Rate the last book you read Page 33

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  • spindle9988 8 Apr 2013 14:39:57 3,596 posts
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    The silver linings playbook 9/10

    Such a great little book, I wont summarise because the films out now as well. My only gripe with the book is that it was too short. Go read it now
  • glaeken 22 Apr 2013 10:57:16 11,197 posts
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    Web by John Wyndham - Not a bad little read though pretty short. It's the story of a group of people trying to set up a utopian society on a remote island which does not go quite to plan due to some particular nasty residents of said Island whose mysterious identity is unfortunately rather given away by the title of the book and the cover. It was enjoyable enough but not in the same league as some of Wyndham's more well known works.
  • Deleted user 24 April 2013 13:51:04
    Lotos8ter wrote:

    A Fault in Our Stars by John Green 10/10

    senso-ji wrote:
    The Fault in Our Stars by John Green


    8/10
    spindle9988 wrote:


    Just finished this. Great book, I would give it a 9
    Yeah you guys convinced me. Just ordered it. I need some fiction! :)
  • spindle9988 24 Apr 2013 14:03:28 3,596 posts
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    You wont regret it
  • Blaketown 24 Apr 2013 14:23:27 4,667 posts
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    The Cold Commands by Richard Morgan
    Not much of a "Fantasy" reader, but have really enjoyed this and the first book in the series The Steel Remains.
    It's brutal and cynical with graphic descriptions of the violence and sex, but the characters are as entertaining as they are amoral and there are some wonderfully quotable lines of dialogue.
    8/10

    Brap, brap, old chap.

  • Deleted user 28 April 2013 10:43:28
    Life of Pi

    I struggled with this book at first. The writing was a bit flowery and pretentious (and yes, I do mean pretentious). Finding a characters voice has got to be the hardest part of writing a book, and Pi's voice came across to me as some wanky-trying-to-hard writer patting himself on the back with every two sentence philosophical sound bite. It actually angered me at first, and really made me want to stop reading. Which I did do, several times. The character's voice, especially in the first person, should have me feeling like I'm with this young, spiritual indian boy. Not that I accidentally wandered into the Literature department's weekly Starbucks group meet.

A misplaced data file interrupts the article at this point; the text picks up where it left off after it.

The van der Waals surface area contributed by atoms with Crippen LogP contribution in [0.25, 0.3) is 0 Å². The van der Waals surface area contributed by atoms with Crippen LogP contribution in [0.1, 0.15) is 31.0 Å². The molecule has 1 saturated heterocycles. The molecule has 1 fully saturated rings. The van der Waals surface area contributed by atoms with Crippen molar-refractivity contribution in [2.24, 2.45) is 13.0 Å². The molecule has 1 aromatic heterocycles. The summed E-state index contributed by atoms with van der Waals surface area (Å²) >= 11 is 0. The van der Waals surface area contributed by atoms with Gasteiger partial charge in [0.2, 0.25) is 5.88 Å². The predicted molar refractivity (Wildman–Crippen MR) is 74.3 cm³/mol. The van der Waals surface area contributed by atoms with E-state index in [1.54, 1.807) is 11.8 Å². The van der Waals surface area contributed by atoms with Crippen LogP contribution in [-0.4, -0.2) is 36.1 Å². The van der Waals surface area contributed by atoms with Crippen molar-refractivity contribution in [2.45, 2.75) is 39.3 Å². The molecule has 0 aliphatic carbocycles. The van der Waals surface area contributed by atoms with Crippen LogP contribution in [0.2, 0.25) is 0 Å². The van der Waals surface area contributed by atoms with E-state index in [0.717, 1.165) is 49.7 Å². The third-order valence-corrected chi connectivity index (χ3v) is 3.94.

But I soldiered on. And either it calmed down, I started to accept that this was his voice (poor little indian boy doesn't even know he is a struggling literary genius!) or I just got over it, but it didn't bother me later on. It turned out to be a great book, with a brilliant pay off at the end which is worth the initial struggle. Doesn't make me think about anything differently to how I already did, but I imagine - hope - it would make others question their staunch opinions, objections.

    8/10 - Brilliant book, special in a sense that it should be read by everyone.
  • Deleted user 28 April 2013 10:52:27
    From what i remember of the book, the boy in a sense is trying to find his voice - a boring middle class upbringing, and he can't see how he fits in to a new india. I think being in that position you do end up ( i know i did) writing some flowery and pretentious bullshit to make your life mean something more than it is.

    What did you think of the last chapter ? did you think it was needed?
  • Deleted user 28 April 2013 11:24:12
    You mean the last two? (with the interview) Absolutely, the last chapter would be my favourite and shined a whole new light on the story and massively increased my appreciation of the book as a whole. Without it I would have been tempted to come to the same conclusions (without the precise details - French cook etc. - but I believe it gave the book immense credibility to lay it out and make the analogy part of the story.
  • Deleted user 28 April 2013 11:25:23
    I see what you are saying with the voice, maybe that was why I found it settled down as the character found his. Still wanted to punch him early on. Whether intentional or not!
  • Deleted user 28 April 2013 21:36:13
    Thats cool man i never really considered the last two chapters like that, initially i was quite angry of being told how to read it, but i never saw it in way of creditbility . And it kind of make sense!
  • phAge 28 Apr 2013 21:39:20 24,372 posts
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    Blaketown wrote:
    The Cold Commands by Richard Morgan
    Not much of a "Fantasy" reader, but have really enjoyed this and the first book in the series The Steel Remains.
    It's brutal and cynical with graphic descriptions of the violence and sex, but the characters are as entertaining as they are amoral and there are some wonderfully quotable lines of dialogue.
    8/10
    Morgan is as great doing fantasy as he is in hardcore sci-fi mode. Makes ordinary orcs n' elves fantasy look a bit weak in comparison.

    AFAIK there is a third book in the series underway - can't wait.
  • onestepfromlost 28 Apr 2013 23:45:00 2,076 posts
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    phAge wrote:
    Blaketown wrote:
    The Cold Commands by Richard Morgan
    Not much of a "Fantasy" reader, but have really enjoyed this and the first book in the series The Steel Remains.
    It's brutal and cynical with graphic descriptions of the violence and sex, but the characters are as entertaining as they are amoral and there are some wonderfully quotable lines of dialogue.
    8/10
    Morgan is as great doing fantasy as he is in hardcore sci-fi mode. Makes ordinary orcs n' elves fantasy look a bit weak in comparison.

    AFAIK there is a third book in the series underway - can't wait.
    I love Richard Morgan's stuff, but I found the cold commands to be the weakest so far. Felt that not enough really happened to progress the story.
  • Deleted user 7 May 2013 09:31:36
    The Fault of our stars- John Green

    Ok. Finished this a couple of days ago and tried to let it settle. Its sharply written, with some great observations and some genuinely funny moments and with the nature of the story some harrowing moments.